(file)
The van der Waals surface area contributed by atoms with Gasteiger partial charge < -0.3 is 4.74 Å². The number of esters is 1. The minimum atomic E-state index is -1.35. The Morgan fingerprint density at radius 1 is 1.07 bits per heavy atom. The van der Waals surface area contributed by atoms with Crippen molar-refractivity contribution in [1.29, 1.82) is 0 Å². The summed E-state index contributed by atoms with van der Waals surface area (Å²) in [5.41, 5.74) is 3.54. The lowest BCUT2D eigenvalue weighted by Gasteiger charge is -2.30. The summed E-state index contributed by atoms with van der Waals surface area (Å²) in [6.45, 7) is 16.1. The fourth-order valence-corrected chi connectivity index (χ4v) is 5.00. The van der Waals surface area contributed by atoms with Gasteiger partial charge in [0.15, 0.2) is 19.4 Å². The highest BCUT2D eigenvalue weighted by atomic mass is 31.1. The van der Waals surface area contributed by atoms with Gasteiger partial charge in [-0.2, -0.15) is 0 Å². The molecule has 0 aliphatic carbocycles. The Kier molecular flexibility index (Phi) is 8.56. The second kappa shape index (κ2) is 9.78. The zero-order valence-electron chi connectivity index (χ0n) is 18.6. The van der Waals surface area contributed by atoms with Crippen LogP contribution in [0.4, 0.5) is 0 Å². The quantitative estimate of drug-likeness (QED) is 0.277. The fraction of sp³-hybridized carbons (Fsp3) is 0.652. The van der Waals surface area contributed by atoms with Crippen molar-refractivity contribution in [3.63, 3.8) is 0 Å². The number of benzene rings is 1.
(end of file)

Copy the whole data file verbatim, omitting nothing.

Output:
The van der Waals surface area contributed by atoms with Gasteiger partial charge < -0.3 is 4.74 Å². The number of esters is 1. The minimum atomic E-state index is -1.35. The Morgan fingerprint density at radius 1 is 1.07 bits per heavy atom. The van der Waals surface area contributed by atoms with Crippen molar-refractivity contribution in [1.29, 1.82) is 0 Å². The summed E-state index contributed by atoms with van der Waals surface area (Å²) in [5.41, 5.74) is 3.54. The lowest BCUT2D eigenvalue weighted by Gasteiger charge is -2.30. The summed E-state index contributed by atoms with van der Waals surface area (Å²) in [6.45, 7) is 16.1. The fourth-order valence-corrected chi connectivity index (χ4v) is 5.00. The van der Waals surface area contributed by atoms with Gasteiger partial charge in [0.15, 0.2) is 19.4 Å². The highest BCUT2D eigenvalue weighted by atomic mass is 31.1. The van der Waals surface area contributed by atoms with Gasteiger partial charge in [-0.2, -0.15) is 0 Å². The molecule has 0 aliphatic carbocycles. The Kier molecular flexibility index (Phi) is 8.56. The second kappa shape index (κ2) is 9.78. The zero-order valence-electron chi connectivity index (χ0n) is 18.6. The van der Waals surface area contributed by atoms with Crippen LogP contribution in [0.4, 0.5) is 0 Å². The quantitative estimate of drug-likeness (QED) is 0.277. The fraction of sp³-hybridized carbons (Fsp3) is 0.652. The van der Waals surface area contributed by atoms with Crippen molar-refractivity contribution in [3.63, 3.8) is 0 Å². The number of benzene rings is 1.